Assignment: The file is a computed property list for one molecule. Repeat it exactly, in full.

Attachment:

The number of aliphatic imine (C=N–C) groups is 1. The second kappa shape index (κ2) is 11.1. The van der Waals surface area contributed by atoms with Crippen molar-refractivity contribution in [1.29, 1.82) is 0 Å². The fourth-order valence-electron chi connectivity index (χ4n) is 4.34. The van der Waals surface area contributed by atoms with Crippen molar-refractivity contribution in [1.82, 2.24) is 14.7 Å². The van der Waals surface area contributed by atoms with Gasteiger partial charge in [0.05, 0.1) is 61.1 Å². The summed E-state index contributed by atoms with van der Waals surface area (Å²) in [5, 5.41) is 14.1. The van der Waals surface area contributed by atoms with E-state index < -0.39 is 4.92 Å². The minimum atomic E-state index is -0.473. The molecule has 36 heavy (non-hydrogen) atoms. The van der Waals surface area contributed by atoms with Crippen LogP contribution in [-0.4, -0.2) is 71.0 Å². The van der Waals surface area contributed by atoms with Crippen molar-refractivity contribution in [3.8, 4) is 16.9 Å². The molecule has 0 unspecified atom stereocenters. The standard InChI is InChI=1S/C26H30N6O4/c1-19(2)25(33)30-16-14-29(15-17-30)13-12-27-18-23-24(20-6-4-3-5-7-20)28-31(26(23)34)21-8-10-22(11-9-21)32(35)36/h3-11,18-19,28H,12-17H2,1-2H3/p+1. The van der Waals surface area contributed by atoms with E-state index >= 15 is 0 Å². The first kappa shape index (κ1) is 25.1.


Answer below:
The number of aliphatic imine (C=N–C) groups is 1. The second kappa shape index (κ2) is 11.1. The van der Waals surface area contributed by atoms with Crippen molar-refractivity contribution in [1.29, 1.82) is 0 Å². The fourth-order valence-electron chi connectivity index (χ4n) is 4.34. The van der Waals surface area contributed by atoms with Crippen molar-refractivity contribution in [1.82, 2.24) is 14.7 Å². The van der Waals surface area contributed by atoms with Gasteiger partial charge in [0.05, 0.1) is 61.1 Å². The summed E-state index contributed by atoms with van der Waals surface area (Å²) in [5, 5.41) is 14.1. The van der Waals surface area contributed by atoms with E-state index < -0.39 is 4.92 Å². The minimum atomic E-state index is -0.473. The molecule has 36 heavy (non-hydrogen) atoms. The van der Waals surface area contributed by atoms with Crippen LogP contribution in [-0.4, -0.2) is 71.0 Å². The van der Waals surface area contributed by atoms with Crippen molar-refractivity contribution in [3.8, 4) is 16.9 Å². The molecule has 0 unspecified atom stereocenters. The standard InChI is InChI=1S/C26H30N6O4/c1-19(2)25(33)30-16-14-29(15-17-30)13-12-27-18-23-24(20-6-4-3-5-7-20)28-31(26(23)34)21-8-10-22(11-9-21)32(35)36/h3-11,18-19,28H,12-17H2,1-2H3/p+1. The van der Waals surface area contributed by atoms with E-state index >= 15 is 0 Å². The first kappa shape index (κ1) is 25.1.